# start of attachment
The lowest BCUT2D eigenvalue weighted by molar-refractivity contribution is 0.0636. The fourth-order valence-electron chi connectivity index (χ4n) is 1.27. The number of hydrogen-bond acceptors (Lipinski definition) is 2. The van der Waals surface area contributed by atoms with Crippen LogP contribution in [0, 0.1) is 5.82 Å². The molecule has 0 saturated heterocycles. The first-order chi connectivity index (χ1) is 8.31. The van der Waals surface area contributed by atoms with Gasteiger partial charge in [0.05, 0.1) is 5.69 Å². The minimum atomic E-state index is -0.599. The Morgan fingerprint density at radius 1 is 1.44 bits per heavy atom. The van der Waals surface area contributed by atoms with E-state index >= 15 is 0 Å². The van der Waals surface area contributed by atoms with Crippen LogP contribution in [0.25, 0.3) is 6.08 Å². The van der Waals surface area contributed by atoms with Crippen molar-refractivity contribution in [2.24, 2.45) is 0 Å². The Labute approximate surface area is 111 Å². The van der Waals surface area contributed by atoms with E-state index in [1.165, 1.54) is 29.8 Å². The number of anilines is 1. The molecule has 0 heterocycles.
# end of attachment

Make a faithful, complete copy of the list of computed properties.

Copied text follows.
The lowest BCUT2D eigenvalue weighted by molar-refractivity contribution is 0.0636. The fourth-order valence-electron chi connectivity index (χ4n) is 1.27. The number of hydrogen-bond acceptors (Lipinski definition) is 2. The van der Waals surface area contributed by atoms with Crippen LogP contribution in [0, 0.1) is 5.82 Å². The molecule has 0 saturated heterocycles. The first-order chi connectivity index (χ1) is 8.31. The van der Waals surface area contributed by atoms with Gasteiger partial charge in [0.05, 0.1) is 5.69 Å². The minimum atomic E-state index is -0.599. The Morgan fingerprint density at radius 1 is 1.44 bits per heavy atom. The van der Waals surface area contributed by atoms with E-state index >= 15 is 0 Å². The van der Waals surface area contributed by atoms with Crippen LogP contribution in [0.25, 0.3) is 6.08 Å². The van der Waals surface area contributed by atoms with Crippen molar-refractivity contribution in [2.24, 2.45) is 0 Å². The Labute approximate surface area is 111 Å². The van der Waals surface area contributed by atoms with E-state index in [1.165, 1.54) is 29.8 Å². The number of anilines is 1. The molecule has 0 heterocycles.